WASHINGTON — Now that landmark legislation overhauling the health insurance system is about to become law, addressing Social Security’s solvency could well become the next big thing for President Obama and Congressional Democrats.
Central to the health care changes are hundreds of billions of dollars in reductions in Medicare spending over time and expansions of Medicaid. As some administration officials acknowledge, that effectively takes those fast-growing entitlement programs off the table for deficit reduction just as Mr. Obama’s bipartisan commission to reduce the mounting national debt gets to work.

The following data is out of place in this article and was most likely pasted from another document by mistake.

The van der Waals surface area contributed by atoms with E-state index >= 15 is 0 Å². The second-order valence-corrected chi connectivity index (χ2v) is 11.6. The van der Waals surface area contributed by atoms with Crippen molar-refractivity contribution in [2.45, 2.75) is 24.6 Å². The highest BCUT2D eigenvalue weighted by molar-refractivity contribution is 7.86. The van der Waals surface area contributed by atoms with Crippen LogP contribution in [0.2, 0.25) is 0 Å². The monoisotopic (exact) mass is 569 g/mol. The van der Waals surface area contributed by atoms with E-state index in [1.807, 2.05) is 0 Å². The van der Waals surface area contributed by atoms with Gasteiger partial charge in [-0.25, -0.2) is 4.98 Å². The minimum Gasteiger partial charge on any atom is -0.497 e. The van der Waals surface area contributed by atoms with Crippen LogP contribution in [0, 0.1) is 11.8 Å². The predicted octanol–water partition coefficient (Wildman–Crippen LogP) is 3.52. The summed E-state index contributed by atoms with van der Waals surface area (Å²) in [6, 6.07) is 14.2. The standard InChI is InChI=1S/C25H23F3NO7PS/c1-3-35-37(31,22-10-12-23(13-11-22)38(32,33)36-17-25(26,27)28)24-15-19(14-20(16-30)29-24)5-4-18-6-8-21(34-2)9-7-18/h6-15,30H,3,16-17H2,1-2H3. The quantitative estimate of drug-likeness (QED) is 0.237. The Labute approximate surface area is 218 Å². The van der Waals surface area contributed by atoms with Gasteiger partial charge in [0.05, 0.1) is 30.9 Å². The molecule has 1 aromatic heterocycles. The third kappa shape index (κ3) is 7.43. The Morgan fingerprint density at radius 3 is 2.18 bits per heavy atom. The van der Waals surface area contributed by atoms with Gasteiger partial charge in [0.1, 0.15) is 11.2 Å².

That leaves Social Security, the other big entitlement benefits program and one that Mr. Obama has suggested in the past that he is willing to tackle. While its looming problems are not of the scale of those afflicting Medicare, it now stands as the likeliest source of the sort of large savings needed to bring projected annual deficits to sustainable levels, many budget analysts agree.
And, they say, packaging future reductions in the retirement program that Democrats zealously defend with tax increases that Republicans typically oppose would have the makings of a grand compromise to shrink the debt.
“You would think that there ought to be a way to get together and talk about a balanced package of some changes in benefits and some increases in revenues that would actually help Social Security,” said James R. Horney, the director of federal fiscal policy at the Center on Budget and Policy Priorities, a liberal-leaning research organization.